Energy comes from many sources, and to describe these sources we use two terms: renewable and non-renewable.
Non-renewable energy resources cannot be replaced – once they are used up, they will not be restored (or not for millions of years). Non-renewable energy resources include fossil fuels and nuclear power.
Fossil fuels (coal, oil and natural gas) were formed from animals and plants that lived hundreds of millions of years ago (before the time of the dinosaurs). They were formed during the Carboniferous period. The plants that lived millions of years ago converted the Sun's light energy into chemical energy through the process of photosynthesis. This 'solar' energy was (and still is) transferred down the food chain in animals, and when living organisms die, the chemical energy within them was trapped.
For a fossil fuel to form, there are three important steps necessary: accumulation of organic matter (animal or plant remains), preservation of organic matter to prevent it from oxidising (exclusion of air, for example, by being in the sea or a swamp) and conversion of organic matter into a fossil fuel such as oil or natural gas. This would typically occur due to the organic matter being covered by layers of sediments, which increases pressure and heat (50–150°C). Fossil fuels are described as non-renewable because it takes millions of years for this process to occur.
Burning fossil fuels produces carbon dioxide – one of the greenhouse gases. Burning coal – one of the fossil fuels – produces not just carbon dioxide but also releases sulfur into the air, which increases air pollution.
Coal is a solid form fossil fuel that can be classed into three types: lignite, bituminous and anthracite. Lignite coal is found close to the Earth surface, making it easy to mine, but it has high sulfur content. Bituminous coal is the most common coal we burn, and it is less polluting than lignite. Anthracite is the highest quality of coal – it is dark and shiny and found deeper in the Earth.
In addition to pollutants from burning coal, coal mining creates problems for the environment, as the coal must be dug from the ground. Large volumes of unwanted dirt and rock are removed, which can lead to water pollution, unstable ground and, in many cases, it is not appealing to look at. Working in coal mines can also be very dangerous.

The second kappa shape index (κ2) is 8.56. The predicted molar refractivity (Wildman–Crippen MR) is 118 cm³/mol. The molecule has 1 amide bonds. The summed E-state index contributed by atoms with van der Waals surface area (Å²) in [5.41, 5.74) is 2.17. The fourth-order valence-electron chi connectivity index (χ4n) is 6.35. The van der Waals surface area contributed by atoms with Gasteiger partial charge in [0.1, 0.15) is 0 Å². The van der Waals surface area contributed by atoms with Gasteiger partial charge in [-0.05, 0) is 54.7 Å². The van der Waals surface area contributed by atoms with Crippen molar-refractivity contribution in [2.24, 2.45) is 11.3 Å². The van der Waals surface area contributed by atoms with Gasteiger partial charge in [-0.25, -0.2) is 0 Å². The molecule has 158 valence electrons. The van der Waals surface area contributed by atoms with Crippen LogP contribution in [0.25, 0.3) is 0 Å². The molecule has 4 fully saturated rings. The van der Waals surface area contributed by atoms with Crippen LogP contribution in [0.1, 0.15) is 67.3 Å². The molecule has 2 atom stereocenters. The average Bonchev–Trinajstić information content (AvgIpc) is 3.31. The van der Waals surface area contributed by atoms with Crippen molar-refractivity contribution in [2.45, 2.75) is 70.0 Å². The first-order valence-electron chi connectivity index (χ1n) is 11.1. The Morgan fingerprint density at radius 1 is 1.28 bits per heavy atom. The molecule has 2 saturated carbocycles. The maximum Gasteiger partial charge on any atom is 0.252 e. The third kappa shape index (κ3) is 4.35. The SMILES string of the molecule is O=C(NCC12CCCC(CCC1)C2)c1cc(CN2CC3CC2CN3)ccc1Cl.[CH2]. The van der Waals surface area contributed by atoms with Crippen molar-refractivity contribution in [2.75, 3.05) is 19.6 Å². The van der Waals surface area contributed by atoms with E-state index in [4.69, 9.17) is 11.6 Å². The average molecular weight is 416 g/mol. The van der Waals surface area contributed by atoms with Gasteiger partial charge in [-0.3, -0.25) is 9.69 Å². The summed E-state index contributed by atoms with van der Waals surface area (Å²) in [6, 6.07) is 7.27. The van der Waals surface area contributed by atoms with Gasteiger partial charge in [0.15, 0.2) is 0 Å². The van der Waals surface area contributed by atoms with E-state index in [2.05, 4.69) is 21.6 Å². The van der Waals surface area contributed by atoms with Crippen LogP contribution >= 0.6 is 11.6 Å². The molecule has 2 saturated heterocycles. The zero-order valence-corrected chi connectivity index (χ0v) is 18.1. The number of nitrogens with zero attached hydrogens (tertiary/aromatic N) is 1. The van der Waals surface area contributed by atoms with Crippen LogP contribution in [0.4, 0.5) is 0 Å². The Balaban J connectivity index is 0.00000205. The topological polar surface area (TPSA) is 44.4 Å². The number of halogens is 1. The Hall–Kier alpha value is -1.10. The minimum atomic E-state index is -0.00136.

New Zealand has a number of coal reserves including the West Coast of the South Island and the Coromandel area.
Oil is a liquid fossil fuel that can be dark brown, yellow or even green. It is easier to mine once it is found because, being a liquid, it will flow through pipes, which makes it easier for transport. However, it can be difficult to locate – oil forms in reservoirs and, to find these reservoirs, scientists must study rocks and landforms to find potential drilling sites.
Once a hole is drilled and if oil is found, it is then piped to the surface. In this form, it is called ‘crude oil’. Crude oil is transported to a refinery that heats up the oil to different temperatures and sorts out the different types of fuel (such as petrol, jet-fuel and diesel) through a process called fractional distillation. Oil is used not just for transport but also in many different products such as plastics, tyres and synthetic material such as polyester.
As the name suggests, this is a fossil fuel in the form of a gas (for example, methane and LPG). It is often found under the oceans and near oil deposits. Surveying for natural gas reservoirs is similar to oil exploration. Once a natural gas field is found, the drilling process is similar to oil.
Gas can be piped from the source and stored for later use. Natural gas is used for cooking and heating as well as making a number of products such as plastics, fertilisers and medicines.